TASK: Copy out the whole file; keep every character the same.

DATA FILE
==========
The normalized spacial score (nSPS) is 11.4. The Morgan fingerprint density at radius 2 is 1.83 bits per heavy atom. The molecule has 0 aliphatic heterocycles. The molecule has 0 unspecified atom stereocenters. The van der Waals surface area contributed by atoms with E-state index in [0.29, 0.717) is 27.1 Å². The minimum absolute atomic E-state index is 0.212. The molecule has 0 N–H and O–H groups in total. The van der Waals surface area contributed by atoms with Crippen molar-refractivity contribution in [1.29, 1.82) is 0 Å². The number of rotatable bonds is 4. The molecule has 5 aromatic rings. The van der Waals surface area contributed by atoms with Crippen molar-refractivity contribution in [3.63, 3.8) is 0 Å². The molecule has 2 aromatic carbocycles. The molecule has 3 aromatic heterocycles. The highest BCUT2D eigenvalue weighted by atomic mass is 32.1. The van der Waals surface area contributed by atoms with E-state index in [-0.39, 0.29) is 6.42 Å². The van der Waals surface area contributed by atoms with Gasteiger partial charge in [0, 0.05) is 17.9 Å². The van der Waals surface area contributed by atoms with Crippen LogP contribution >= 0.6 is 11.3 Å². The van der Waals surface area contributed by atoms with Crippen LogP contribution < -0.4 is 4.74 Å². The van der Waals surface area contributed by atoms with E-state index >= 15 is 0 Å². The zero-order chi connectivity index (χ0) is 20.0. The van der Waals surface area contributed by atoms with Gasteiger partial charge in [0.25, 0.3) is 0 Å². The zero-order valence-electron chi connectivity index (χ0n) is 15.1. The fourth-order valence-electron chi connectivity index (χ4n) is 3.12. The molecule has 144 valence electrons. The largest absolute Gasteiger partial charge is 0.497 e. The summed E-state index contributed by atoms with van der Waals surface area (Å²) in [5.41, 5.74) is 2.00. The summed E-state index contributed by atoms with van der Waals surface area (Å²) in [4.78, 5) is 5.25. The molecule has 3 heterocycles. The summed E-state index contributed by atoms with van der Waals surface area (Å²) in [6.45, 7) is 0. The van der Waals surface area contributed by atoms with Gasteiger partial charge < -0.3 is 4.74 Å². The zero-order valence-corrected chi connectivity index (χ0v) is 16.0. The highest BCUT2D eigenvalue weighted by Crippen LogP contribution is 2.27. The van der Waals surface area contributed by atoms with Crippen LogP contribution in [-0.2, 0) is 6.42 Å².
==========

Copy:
The normalized spacial score (nSPS) is 11.4. The Morgan fingerprint density at radius 2 is 1.83 bits per heavy atom. The molecule has 0 aliphatic heterocycles. The molecule has 0 unspecified atom stereocenters. The van der Waals surface area contributed by atoms with E-state index in [0.29, 0.717) is 27.1 Å². The minimum absolute atomic E-state index is 0.212. The molecule has 0 N–H and O–H groups in total. The van der Waals surface area contributed by atoms with Crippen molar-refractivity contribution in [1.29, 1.82) is 0 Å². The number of rotatable bonds is 4. The molecule has 5 aromatic rings. The van der Waals surface area contributed by atoms with Crippen molar-refractivity contribution in [3.63, 3.8) is 0 Å². The molecule has 2 aromatic carbocycles. The molecule has 3 aromatic heterocycles. The highest BCUT2D eigenvalue weighted by atomic mass is 32.1. The van der Waals surface area contributed by atoms with E-state index in [-0.39, 0.29) is 6.42 Å². The van der Waals surface area contributed by atoms with Gasteiger partial charge in [0, 0.05) is 17.9 Å². The van der Waals surface area contributed by atoms with Crippen LogP contribution >= 0.6 is 11.3 Å². The van der Waals surface area contributed by atoms with Crippen LogP contribution < -0.4 is 4.74 Å². The van der Waals surface area contributed by atoms with E-state index >= 15 is 0 Å². The zero-order chi connectivity index (χ0) is 20.0. The van der Waals surface area contributed by atoms with Gasteiger partial charge in [0.25, 0.3) is 0 Å². The zero-order valence-electron chi connectivity index (χ0n) is 15.1. The fourth-order valence-electron chi connectivity index (χ4n) is 3.12. The molecule has 144 valence electrons. The largest absolute Gasteiger partial charge is 0.497 e. The summed E-state index contributed by atoms with van der Waals surface area (Å²) in [5.41, 5.74) is 2.00. The summed E-state index contributed by atoms with van der Waals surface area (Å²) in [4.78, 5) is 5.25. The molecule has 3 heterocycles. The summed E-state index contributed by atoms with van der Waals surface area (Å²) in [6.45, 7) is 0. The van der Waals surface area contributed by atoms with Gasteiger partial charge < -0.3 is 4.74 Å². The zero-order valence-corrected chi connectivity index (χ0v) is 16.0. The highest BCUT2D eigenvalue weighted by Crippen LogP contribution is 2.27. The van der Waals surface area contributed by atoms with Crippen LogP contribution in [-0.2, 0) is 6.42 Å².